as the hypophysis, from Greek 8 major hormones
meaning “undergrowth” by the hypophysis;
• The pituitary resides in a pocket temperature
of the sphenoid (the sella regulation; controls
turcica, meaning “Turkish food and water
saddle”) and is surrounded by intake; sexual
dura mater behavior and
• Function to cessation of growth; reproduction;
alterations in metabolism; mediation of
Failure of Gonadal, Thyroidal, emotional responses
Adrenal Function

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ENDOCRINOLOGY REVIEW NOTES
HYPOTHALAMUS REGIONS

➢ Composed of Supraoptic and Paraventricular nuclei (secretes CRH) which


synthesized Vasopressin/Antidiuretic Hormone & Oxytocin and released
to Supraopticohypophysial Tract and Tuberohypophyseal Tract and stored to
Supraoptic/Anterior Posterior Pituitary
Region
➢ Damaged: Diabetes Insipidus – absent or decreased ADH secretion from
the hypothalamus or neurohypophysis
Mnemonic: SSP
➢ Superchiasmatic Nucleus – controls the Diurnal or Circadian Rhythms and
inhibits release of Melatonin
▪ “Body Clock”; Body Temperature; Hormone Secretion; Menstrual Cycle
➢ Ventromedial Nucleus - controls eating and satiety center
▪ Damaged: Hyperphagia - abnormally increased appetite for food
Tuberal/Middle
➢ Lateral Hypothalamus - controls appetite and feeding center
Region
▪ Damaged: Lack of Appetite
Mnemonic: VAL • Arcuate Nucleus - secretes releasing and inhibiting hormones
▪ Activates the release of Growth hormone, Adrenocorticotropic hormone,
Follicle stimulating hormone, and Prolactin
Mamillary/Posterior • Function for thermoregulation and cognitive reasoning
Region

• The Hypothalamus is PITUITARY GLAND


sensitive to different ✓ Controlled by hypothalamic releasing hormones stimulate the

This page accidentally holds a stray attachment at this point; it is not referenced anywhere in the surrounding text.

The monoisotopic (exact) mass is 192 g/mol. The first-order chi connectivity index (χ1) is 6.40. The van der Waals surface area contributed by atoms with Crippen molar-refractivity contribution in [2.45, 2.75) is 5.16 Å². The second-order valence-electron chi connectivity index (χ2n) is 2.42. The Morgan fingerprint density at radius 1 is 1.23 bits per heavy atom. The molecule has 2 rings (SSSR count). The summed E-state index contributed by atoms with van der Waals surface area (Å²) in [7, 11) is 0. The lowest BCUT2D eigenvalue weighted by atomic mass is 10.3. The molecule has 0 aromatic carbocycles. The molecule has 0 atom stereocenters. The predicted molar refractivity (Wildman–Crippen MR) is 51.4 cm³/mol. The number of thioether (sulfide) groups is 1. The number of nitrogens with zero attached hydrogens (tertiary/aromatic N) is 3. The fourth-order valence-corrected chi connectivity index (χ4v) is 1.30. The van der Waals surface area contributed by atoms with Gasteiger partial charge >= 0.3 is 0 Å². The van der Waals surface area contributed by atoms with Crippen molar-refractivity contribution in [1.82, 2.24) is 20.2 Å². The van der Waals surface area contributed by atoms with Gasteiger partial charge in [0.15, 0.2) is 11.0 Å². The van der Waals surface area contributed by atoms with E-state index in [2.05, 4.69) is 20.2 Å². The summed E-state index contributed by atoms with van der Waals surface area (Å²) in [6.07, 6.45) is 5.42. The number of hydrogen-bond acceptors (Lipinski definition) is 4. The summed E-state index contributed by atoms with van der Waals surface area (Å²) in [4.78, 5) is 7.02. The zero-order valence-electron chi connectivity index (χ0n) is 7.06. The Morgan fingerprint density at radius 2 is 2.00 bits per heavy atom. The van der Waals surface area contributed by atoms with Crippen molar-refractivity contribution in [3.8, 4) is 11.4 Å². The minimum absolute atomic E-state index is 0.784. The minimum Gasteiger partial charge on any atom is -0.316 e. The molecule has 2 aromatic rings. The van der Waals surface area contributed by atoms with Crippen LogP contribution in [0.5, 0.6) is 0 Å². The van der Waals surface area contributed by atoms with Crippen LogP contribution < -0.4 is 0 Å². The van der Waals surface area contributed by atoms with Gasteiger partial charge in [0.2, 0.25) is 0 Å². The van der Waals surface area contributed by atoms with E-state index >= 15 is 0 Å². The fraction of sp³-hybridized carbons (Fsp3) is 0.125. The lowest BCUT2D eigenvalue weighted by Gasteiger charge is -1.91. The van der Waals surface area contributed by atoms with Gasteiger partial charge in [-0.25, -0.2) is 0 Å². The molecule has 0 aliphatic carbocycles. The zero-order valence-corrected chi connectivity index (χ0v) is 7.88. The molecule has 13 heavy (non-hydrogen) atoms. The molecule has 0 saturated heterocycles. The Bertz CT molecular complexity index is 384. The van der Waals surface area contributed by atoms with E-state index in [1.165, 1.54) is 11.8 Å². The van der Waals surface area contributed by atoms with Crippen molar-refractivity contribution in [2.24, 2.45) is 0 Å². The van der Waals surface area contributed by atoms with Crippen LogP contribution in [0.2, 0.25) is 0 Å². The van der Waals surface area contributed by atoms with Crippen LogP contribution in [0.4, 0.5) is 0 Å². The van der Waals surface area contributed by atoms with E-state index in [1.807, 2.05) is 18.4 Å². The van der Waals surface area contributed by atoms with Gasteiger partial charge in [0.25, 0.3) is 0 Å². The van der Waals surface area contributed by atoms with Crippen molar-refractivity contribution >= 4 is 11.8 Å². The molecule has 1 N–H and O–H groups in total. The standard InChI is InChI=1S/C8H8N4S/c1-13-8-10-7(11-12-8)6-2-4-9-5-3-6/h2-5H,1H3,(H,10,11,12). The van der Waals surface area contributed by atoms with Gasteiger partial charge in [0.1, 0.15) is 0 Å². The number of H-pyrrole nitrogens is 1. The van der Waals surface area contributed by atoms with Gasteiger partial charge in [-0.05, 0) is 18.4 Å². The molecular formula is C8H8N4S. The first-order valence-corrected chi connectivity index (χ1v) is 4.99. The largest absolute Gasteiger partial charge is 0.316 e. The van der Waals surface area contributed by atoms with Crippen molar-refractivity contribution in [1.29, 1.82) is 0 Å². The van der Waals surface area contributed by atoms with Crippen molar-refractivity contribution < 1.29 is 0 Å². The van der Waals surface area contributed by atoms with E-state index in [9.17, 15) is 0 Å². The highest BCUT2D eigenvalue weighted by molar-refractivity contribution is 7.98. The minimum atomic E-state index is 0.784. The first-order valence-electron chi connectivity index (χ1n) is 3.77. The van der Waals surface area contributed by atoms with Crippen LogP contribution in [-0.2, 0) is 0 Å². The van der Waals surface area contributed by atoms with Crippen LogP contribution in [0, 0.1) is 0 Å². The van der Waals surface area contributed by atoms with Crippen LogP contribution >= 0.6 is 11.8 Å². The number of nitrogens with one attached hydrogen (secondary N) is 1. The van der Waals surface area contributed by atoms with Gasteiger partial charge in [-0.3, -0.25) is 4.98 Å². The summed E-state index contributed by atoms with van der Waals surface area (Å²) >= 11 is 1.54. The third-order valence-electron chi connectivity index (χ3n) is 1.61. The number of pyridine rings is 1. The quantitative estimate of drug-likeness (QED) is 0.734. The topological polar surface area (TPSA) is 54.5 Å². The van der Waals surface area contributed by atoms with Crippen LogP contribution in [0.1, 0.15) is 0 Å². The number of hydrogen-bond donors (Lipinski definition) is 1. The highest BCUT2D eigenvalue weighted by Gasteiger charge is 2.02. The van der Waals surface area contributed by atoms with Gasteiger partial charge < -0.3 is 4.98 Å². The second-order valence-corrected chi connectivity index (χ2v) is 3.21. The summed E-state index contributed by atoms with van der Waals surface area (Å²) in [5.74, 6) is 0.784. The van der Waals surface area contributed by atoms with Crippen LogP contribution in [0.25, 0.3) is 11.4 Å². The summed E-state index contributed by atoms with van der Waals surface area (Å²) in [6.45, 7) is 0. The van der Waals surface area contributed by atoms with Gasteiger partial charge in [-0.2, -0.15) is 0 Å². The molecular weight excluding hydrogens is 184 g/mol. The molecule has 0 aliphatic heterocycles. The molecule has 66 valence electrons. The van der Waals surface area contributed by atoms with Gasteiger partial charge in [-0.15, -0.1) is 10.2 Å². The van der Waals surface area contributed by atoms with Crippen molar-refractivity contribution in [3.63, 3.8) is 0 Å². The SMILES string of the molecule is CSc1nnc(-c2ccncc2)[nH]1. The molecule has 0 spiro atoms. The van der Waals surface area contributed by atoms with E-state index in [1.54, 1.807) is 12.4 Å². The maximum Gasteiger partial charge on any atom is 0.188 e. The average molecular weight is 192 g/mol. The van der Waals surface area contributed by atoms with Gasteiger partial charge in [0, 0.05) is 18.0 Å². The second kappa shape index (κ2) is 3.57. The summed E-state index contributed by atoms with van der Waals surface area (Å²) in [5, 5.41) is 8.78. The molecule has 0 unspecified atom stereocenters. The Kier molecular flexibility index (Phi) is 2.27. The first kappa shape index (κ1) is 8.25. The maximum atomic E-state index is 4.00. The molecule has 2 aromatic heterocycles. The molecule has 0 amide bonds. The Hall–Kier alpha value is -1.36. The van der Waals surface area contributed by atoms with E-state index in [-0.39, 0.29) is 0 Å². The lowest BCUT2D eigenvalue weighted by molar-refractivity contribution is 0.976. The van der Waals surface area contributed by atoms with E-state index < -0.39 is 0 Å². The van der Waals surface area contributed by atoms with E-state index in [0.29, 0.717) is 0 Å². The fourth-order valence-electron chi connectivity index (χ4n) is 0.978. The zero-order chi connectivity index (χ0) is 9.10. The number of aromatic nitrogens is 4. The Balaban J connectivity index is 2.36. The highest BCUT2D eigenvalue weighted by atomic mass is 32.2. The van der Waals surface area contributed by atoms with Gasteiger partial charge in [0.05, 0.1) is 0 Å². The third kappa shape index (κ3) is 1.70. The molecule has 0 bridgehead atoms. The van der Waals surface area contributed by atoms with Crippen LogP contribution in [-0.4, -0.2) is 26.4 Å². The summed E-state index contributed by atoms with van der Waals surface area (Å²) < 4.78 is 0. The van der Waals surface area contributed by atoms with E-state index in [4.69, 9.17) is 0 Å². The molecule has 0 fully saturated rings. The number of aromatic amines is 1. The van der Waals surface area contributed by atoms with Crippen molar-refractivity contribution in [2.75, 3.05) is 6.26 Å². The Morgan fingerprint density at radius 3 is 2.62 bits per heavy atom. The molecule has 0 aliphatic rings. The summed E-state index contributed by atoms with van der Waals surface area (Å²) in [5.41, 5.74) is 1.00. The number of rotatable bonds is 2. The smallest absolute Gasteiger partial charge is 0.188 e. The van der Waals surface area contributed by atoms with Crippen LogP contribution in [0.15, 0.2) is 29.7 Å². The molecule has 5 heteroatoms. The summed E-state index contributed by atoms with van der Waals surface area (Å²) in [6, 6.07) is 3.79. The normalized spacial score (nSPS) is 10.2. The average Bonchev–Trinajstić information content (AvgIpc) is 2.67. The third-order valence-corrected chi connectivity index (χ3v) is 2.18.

stimulus in the body. cells of the anterior pituitary to release hormones.
• The Hypothalamus produces ✓ Nerve impulses from the hypothalamus stimulates nerve
hormones that activates the endings.
pituitary gland. ✓ Hormones are released in a pulsatile manner - Luteinizing
• The main function of the hormones (55 mins)
hypothalamus is to maintain ✓ Circadian Rhythms – ACTH, nadir - 11:00 p.m. and 3:00 a.m.,
body homeostasis and peak - 6:00 to 9:00 a.m.

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EMBRYOLOGY AND ANATOMY
✓ Three distinct parts:
o Par intermedialis - poorly developed
o Posterior/Neurohypophysis - storage
and release of oxytocin and vasopressin
o Anterior/Adenohypophysis – from
Rathke’s pouch, enveloped by the
sphenoid bone.
✓ Median eminence and Pituitary stalk –
formation of the hypothalamic-hypophyseal
unit.

PITUITARY GLAND: Adenohypophysis


✓ Receives 80% to 90% of its blood supply
and many hypothalamic factors via the
hypothalamic– hypophyseal portal system,
also contained in the stalk.

PROGENITOR CELL TYPES

Somatotrophs Lactotrophs Thyrotrophs Gonadotrophs Corticotrophs


Growth Hormones Prolactin Thyroid Luteinizing Adrenocorti-
Stimulating Hormone; Follicle cotropic Hormone
Hormone Stimulating
Hormone

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ENDOCRINOLOGY REVIEW NOTES
EFFECTS OF THE ANTERIOR PITUITARY HORMONES
GH ACTH TSH LH FSH PRL
Promotes Stimulates the Stimulates the Controls Controls Milk production
growth adrenal cortex thyroid to reproductive reproductive
release thyroid functions functions
hormones

PITUITARY GLAND: Adenohypophysis (cont.)


✓ These pituitary hormones are either tropic - specific
for another endocrine gland, or they are direct
effectors -act directly on peripheral tissue.
✓ Tropic hormones: FLAT
o LH - directs testosterone production from Leydig
cells in men and ovulation in women
o FSH - responsible for ovarian recruitment and
early folliculogenesis in women and
spermatogenesis in men
o TSH - directs thyroid hormone production from the
thyroid
o ACTH - regulates adrenal steroidogenesis

GROWTH HORMONE

• also called somatotropin, is structurally related GROWTH HORMONE FUNCTION:


to prolactin and human placental lactogen. • Decrease Adipose – increased lipolysis;
• Secreted by the somatotrophs of the pituitary decreased glucose uptake
gland • Increased Liver Function – Increase
• The most abundant pituitary hormone protein synthesis; increase
gluconeogenesis; increased insulin like
• Reference value: <7 ng/ml
growth factor/somatomedins.
• Increase Muscle Mass – increase
protein intake; decrease glucose uptake.

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• Regulated by Growth Hormone Regulating Hormone and Somatostatin (inhibits)

• Somatomedins/Insulin-like
Growth Factor – indirect
effect
o Produced and secreted
primarily by the liver
o Similar subunit with
insulin
o Anabolic hormone:
GROWTH
o Binds to insulin receptors
o Increase Protein, RNA,